Holy Trinity Parish is set to buy the soon-to-be-defunct Phillips Middle School.
However, two public hearings are required before a purchase may take place.
Neither hearing has yet been scheduled, said Doug Van Zyl, superintendent of the Fort Dodge Community School District.
Van Zyl confirmed Holy Trinity Parish has approached the district about making the purchase.
"My understanding is they've had meetings with their parishioners," he said. "We have been contacted by the parish as far as their interest in our property. And I do know they've been trying to work out details with us."
Acquiring Phillips would allow space at the St. Edmond Catholic Schools property to be used to build a new church that would supersede the five present worship sites of Holy Trinity Parish, located in Fort Dodge, Moorland, Duncombe and Dayton.
"We're looking at the property basically so that we could look at making use of some of our sports field area here to build a new church here on our campus," said Monsignor Kevin McCoy, pastor of Holy Trinity Parish and president of St. Edmond Catholic Schools.
The eventual move to a single church building has been a formal goal of the parish since 2010.
Both Phillips and Fair Oaks middle schools were made available for sale through Kesterson Appraisal & Consulting in March. The estimated list price, at the time, was $350,000 for Fair Oaks and $400,000 for Phillips.
McCoy said that Holy Trinity has already made its proposal to the district.
"We've actually made an offer to the public school system. We have an understanding there that they've signed off on," he said. "It's down the road."
According to Kesterson Appraisal, the Phillips property has been sold.
The district, however, has not yet approved the purchase.
"Any offers are done through a closed session, which is allowed by law," Van Zyl explained. "But before a sale of property can take place, it has to take place in a public hearing for us as a school district. So what we have to do is, section 297 of the Iowa Code, post it, there's 10 days. You basically have to have two hearings, two meetings, before the school district can sell."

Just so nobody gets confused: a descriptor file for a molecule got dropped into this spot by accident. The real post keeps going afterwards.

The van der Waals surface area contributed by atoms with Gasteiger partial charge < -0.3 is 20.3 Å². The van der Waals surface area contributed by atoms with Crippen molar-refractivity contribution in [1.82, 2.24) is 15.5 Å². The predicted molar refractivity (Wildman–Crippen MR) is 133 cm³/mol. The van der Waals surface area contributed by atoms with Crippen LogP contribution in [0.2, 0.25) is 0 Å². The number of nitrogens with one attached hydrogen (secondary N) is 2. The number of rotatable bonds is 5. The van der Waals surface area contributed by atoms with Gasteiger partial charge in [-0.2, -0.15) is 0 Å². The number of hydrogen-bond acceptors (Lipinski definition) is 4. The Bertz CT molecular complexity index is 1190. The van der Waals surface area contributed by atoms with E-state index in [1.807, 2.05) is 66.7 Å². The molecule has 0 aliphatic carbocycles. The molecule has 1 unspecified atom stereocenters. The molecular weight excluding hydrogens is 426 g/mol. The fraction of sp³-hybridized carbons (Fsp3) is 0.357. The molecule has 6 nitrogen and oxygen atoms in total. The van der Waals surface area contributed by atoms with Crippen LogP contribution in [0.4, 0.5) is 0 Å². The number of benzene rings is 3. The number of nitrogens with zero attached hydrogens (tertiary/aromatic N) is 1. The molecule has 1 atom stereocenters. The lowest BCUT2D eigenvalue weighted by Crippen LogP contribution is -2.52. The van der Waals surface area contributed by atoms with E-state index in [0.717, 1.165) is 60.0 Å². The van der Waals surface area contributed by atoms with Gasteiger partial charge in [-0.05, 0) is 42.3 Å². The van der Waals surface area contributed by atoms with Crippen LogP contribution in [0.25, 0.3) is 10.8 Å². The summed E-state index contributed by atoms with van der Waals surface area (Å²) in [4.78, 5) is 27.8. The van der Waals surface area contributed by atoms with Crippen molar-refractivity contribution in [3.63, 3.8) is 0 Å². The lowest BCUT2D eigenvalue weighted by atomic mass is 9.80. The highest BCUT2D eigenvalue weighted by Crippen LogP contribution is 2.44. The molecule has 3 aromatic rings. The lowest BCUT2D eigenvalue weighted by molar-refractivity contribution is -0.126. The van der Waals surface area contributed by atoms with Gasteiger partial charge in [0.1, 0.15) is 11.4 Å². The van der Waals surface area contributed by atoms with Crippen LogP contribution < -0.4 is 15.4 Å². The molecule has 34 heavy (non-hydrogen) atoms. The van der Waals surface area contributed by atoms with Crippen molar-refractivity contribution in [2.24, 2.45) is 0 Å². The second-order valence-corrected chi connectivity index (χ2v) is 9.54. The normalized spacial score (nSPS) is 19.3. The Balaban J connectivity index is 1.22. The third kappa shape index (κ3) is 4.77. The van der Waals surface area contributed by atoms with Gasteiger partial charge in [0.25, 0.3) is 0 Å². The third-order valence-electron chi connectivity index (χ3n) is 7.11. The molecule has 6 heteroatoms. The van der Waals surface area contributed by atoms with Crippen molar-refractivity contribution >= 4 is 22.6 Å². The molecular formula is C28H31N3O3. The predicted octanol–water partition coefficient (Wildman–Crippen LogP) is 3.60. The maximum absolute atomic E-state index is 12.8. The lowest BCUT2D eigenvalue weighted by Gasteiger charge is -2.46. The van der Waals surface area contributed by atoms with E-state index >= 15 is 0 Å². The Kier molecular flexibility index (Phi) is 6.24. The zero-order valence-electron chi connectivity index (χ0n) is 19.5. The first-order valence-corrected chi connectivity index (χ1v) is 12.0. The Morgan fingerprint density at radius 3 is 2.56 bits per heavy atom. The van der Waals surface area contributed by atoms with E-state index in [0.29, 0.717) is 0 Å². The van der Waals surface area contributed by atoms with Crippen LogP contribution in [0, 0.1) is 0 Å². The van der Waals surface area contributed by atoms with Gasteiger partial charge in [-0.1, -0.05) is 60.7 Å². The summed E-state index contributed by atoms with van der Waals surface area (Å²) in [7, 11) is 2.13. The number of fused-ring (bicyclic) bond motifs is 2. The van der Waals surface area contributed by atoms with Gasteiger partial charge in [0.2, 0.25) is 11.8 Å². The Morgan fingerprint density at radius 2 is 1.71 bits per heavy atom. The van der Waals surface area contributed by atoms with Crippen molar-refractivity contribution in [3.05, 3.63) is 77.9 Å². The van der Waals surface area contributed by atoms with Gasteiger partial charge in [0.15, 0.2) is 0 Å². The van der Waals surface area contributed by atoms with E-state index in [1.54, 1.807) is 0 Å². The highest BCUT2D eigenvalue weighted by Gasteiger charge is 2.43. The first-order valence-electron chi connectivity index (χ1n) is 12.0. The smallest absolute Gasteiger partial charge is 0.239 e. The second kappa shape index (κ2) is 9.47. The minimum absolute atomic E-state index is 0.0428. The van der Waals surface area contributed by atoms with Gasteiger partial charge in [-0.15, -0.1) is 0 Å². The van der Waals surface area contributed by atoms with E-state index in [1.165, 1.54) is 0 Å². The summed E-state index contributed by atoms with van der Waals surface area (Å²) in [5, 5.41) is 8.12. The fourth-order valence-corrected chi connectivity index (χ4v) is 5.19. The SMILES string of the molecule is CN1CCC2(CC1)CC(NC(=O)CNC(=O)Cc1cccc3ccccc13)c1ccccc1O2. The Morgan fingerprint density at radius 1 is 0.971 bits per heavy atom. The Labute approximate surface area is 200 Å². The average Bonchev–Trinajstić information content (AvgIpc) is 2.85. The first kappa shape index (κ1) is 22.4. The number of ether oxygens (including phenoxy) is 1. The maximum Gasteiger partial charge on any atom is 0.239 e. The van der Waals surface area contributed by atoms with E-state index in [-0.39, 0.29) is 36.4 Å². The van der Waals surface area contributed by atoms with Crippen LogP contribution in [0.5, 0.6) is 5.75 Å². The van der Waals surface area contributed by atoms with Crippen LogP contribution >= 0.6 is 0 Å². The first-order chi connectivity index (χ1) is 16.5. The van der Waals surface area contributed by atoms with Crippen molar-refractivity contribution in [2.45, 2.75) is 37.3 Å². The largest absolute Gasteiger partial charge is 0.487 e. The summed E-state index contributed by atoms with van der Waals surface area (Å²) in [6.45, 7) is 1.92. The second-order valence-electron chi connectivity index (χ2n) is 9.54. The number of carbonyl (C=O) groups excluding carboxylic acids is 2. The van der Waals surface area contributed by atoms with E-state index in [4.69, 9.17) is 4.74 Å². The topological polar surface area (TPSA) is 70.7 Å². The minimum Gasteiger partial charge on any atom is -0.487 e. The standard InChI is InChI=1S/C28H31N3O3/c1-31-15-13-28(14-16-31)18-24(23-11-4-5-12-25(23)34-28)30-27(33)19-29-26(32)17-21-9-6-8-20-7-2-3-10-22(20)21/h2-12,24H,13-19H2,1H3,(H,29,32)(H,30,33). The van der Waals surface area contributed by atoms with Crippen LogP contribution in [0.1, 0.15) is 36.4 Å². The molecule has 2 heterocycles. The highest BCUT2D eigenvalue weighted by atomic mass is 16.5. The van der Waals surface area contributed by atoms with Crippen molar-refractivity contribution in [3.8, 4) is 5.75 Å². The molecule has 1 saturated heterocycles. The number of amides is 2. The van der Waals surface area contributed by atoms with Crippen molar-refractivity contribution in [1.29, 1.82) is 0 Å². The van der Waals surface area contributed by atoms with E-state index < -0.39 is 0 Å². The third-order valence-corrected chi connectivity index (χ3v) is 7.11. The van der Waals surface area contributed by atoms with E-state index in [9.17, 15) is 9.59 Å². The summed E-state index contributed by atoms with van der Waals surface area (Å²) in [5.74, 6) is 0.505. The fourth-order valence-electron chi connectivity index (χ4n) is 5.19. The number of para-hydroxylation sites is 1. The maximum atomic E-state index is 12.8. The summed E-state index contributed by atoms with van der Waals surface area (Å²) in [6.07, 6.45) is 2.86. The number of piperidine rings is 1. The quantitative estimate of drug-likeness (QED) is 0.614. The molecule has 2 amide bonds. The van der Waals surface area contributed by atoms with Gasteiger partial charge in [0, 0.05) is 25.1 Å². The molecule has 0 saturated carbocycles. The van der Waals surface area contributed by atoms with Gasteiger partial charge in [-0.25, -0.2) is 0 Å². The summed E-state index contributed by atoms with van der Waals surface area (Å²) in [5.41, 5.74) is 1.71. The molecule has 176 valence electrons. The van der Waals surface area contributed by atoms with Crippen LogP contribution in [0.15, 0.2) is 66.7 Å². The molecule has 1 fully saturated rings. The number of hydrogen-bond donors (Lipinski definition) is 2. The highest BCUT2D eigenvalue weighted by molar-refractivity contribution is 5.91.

The district is demanding of any prospective buyers that they present either a sound business plan for the properties, so its facilities will be maintained to meet with state and city expectations and requirements, or a plan to demolish the buildings, Van Zyl said.
"The board would have to have one or the other type of plan presented to them in order to be considering that, and we've shared that with whoever has taken a lot at either one of our sites," he said.
The building sites are the most costly, Van Zyl said.
"It costs about $600,000 to tear down either one of those buildings due to the asbestos and the abatements and some of the other things you would have to do with those particular sites," he said.
While Holy Trinity has a plan for the field that accompanies Phillips, they have no plan for the building, McCoy said.
"We probably would not make use of the Phillips Middle School building," he said. "We probably would take it down."
The district is not in a rush to sell the properties, Van Zyl said, because they are still in use for the 2012-2013 school year. The new middle school will be complete next year and begin operations for the 2013-2014 school year.
The sale of the properties will not be on the agenda of Monday's regular school board meeting, Van Zyl said.
"I don't believe it will be ready because there's a certain number of days that it has to be posted for a public hearing on the sale of property," he said. "We'll probably have a special meeting to hold the first one. As far as what I've taken a look at in the code and working with our legal council, I don't believe it will be ready for a hearing on Monday."